In the second place, Hegel's account of the process of mind, his enumeration and arrangement of the categories, was soon shown to be inadequate. Science in its independent development refused to comply. The special categories of nature, and even of history, had to be accepted from the several sciences operating in these fields. As a result the history of intellectualistic idealism has been marked by the steady reduction of the strictly spiritual categories — the a priori principles of pure thought — to the scantiest and most formal terms. Indeed it is not far from the truth to say that it now recognizes only one such category, that of unity. This obtains diverse formulations, such as the Caird's "self-consistent and intelligible whole"; Green's “unalterable order of relations"; Bradley's “Indi
1 Cf. Hegel's Encyklopädie (1816-1818), $8 236-244, 381-382; trans. by W. Wallace, in his Logic of Hegel, and Hegel's Philosophy of Mind.
· James Lindsay: Studies in European Philosophy, pp. 223-224.
• This movement was represented by A. L. Feuerbach, David Strauss, Karl Marx, and others.
vidual" or "complete system”; and Joachim's “systematic coherence,” or “completely individual, self-sustained, significant whole."1 In so far as these formulas purport to define a maximum or ideal unity, I shall discuss them in the next chapter. Suffice it here to point out that the terms are so abstract and colorless, that they do not legitimately affect that issue between spiritualism and materialism, in which idealism appears as one of the principal champions.
This is true whichever of the two following courses is pursued. It is possible, on the one hand, to adopt the categories of science, and superimpose the philosophical category of unity. The world is then simply that kind of systematic unity which the several sciences are progressively revealing, and idealism is no more than a formal endorsement of these sciences. Or, on the other hand, it is possible to pursue the agnostic course, and assert that beyond the reach of our knowledge there are categories which transmute the paradoxes of this world into a "total unity of experience," which “cannot, as such, be directly verified." 3 But such an absolute, concerning which nothing more is known than that it is somehow one, selfconsistent, and all-inclusive, cannot properly be said to be spiritual; indeed, in so far as it signifies specific mental and moral predicates, spirituality must be regarded as one of those“ partial aspects” which the absolute transcends.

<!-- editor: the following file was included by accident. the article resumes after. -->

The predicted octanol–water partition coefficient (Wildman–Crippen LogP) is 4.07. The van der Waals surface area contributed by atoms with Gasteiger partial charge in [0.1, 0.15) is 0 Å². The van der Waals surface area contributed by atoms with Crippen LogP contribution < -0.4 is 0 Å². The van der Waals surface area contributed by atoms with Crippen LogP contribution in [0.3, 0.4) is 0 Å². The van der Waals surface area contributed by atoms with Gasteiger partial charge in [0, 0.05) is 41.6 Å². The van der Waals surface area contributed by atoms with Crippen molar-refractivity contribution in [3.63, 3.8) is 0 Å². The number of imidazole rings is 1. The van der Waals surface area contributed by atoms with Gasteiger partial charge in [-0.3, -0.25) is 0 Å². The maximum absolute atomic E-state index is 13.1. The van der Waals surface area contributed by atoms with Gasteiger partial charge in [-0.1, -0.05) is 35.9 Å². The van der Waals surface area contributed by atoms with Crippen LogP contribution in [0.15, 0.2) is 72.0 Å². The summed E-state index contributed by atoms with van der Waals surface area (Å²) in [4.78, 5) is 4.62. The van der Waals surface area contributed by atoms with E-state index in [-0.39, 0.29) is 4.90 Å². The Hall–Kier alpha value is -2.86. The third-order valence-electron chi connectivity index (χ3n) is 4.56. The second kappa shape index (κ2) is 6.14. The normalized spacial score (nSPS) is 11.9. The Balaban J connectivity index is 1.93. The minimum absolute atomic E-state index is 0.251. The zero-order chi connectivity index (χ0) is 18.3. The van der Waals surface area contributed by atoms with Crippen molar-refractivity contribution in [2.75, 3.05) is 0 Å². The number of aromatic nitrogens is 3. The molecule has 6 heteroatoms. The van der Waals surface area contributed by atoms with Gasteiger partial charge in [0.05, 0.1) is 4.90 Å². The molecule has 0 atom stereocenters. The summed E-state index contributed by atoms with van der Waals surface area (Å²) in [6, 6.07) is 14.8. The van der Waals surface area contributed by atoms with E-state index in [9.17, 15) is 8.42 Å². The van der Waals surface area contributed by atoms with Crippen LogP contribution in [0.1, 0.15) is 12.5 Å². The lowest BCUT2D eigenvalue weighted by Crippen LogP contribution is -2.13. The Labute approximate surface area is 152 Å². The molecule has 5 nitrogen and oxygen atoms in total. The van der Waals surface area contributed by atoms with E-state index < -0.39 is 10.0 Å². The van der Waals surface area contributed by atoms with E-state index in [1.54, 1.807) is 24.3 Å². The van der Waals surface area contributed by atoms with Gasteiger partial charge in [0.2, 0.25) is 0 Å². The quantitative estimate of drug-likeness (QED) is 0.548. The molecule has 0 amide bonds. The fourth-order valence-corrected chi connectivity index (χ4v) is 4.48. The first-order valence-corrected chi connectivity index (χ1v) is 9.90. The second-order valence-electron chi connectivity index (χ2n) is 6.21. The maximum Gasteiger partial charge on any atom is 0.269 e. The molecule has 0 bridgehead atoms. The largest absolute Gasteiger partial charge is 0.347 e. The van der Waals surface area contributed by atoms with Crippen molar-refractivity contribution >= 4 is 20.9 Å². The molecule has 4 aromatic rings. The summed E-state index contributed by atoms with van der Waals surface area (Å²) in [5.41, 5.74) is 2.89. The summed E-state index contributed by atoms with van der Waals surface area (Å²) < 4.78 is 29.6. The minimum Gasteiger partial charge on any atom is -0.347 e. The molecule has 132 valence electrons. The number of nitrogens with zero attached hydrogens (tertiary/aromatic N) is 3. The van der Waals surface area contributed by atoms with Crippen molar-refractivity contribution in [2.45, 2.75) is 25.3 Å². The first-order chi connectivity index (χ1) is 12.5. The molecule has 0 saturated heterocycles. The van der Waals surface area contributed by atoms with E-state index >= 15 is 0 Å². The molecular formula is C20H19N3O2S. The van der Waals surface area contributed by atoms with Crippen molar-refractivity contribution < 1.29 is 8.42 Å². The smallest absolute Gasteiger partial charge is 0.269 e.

87. The doubtful spirituality of a world defined exclusively to suit an intellectual demand constitutes a Voluntaristic
powerful motive impelling idealism to shift or Ethical its basis from intellectualism to voluntarism. Idealism
Intellect, so the voluntarist asserts, is only a special activity of consciousness. The general or fundamental activity of consciousness is not intellectual but moral. Consciousness owns and employs the categories in the service of its ulterior practical purposes. We are thus led from Hegelianism to Fichteanism. With Fichte, mind was the pure ego, endowed with freedom and activity, and “positing” in obedience to moral necessities, a "limited ego” in opposition to a "limited non-ego”; in other words, dividing itself into the counterpoise of spirit and nature.
1 E. Caird: "Idealism and the Theory of Knowledge,” reprinted from Proceedings of the British Academy of Science, Vol. I, p. 8; T. H. Green: Prolegomena to Ethics, pp. 29, 30; F. H. Bradley: Appearance and Reality, P. 542; H. H. Joachim: The Nature of Truth, pp. 76, 113.
: Cf. especially, pp. 183–188. • Bradley: op. cit., p. 530.
But the same fate which befell the logical metaphysics of Hegel, befell also the ethical metaphysics of Fichte. He did not succeed in moralizing nature any more than Hegel succeeded in rationalizing it. Mechanical science has pursued its own independent course, steadily and irresistibly; and voluntarism like intellectualism has been forced to ratify its conquests. The result is that voluntarism is forced either to limit the scope of its categories to the field of moral science proper, or to divest these categories of their narrower and stricter meaning in order to maintain their limitless scope.
The former alternative is adopted in so far as voluntaristic idealism is simply a protest against attempts to mechanize the sciences of value. When voluntaristic idealism goes beyond this insistence on the autonomy of moral science within its own limited field, and asserts its ultimate priority, it becomes necessary to construe logic also as a normative science. Judgment becomes an act of will, and truth its norm. Reality, being reduced to
' knowledge by the usual idealistic arguments, is thus made an expression of will. But when the will is thus identified with the will to know, it amounts to no more than the reaffirmation of things as they are. The cognitive or logical will is the will of the passionless sage who has
1 Fichte: Grundlage der gesammten Wissenschaftslehre (Science of Knowledge) (1794), trans. by A. E. Kroeger, pp. 79 sq.; and Das System der Sittenlehre (Science of Elhics) (1798), trans. by Kroeger, pp. 67 sq.
: Cf. below, pp. 161-162. For the voluntarism arising from non-idealistic motives, such as 'neo-vitalism, cf. Bergson, as treated below, pp. 261-264.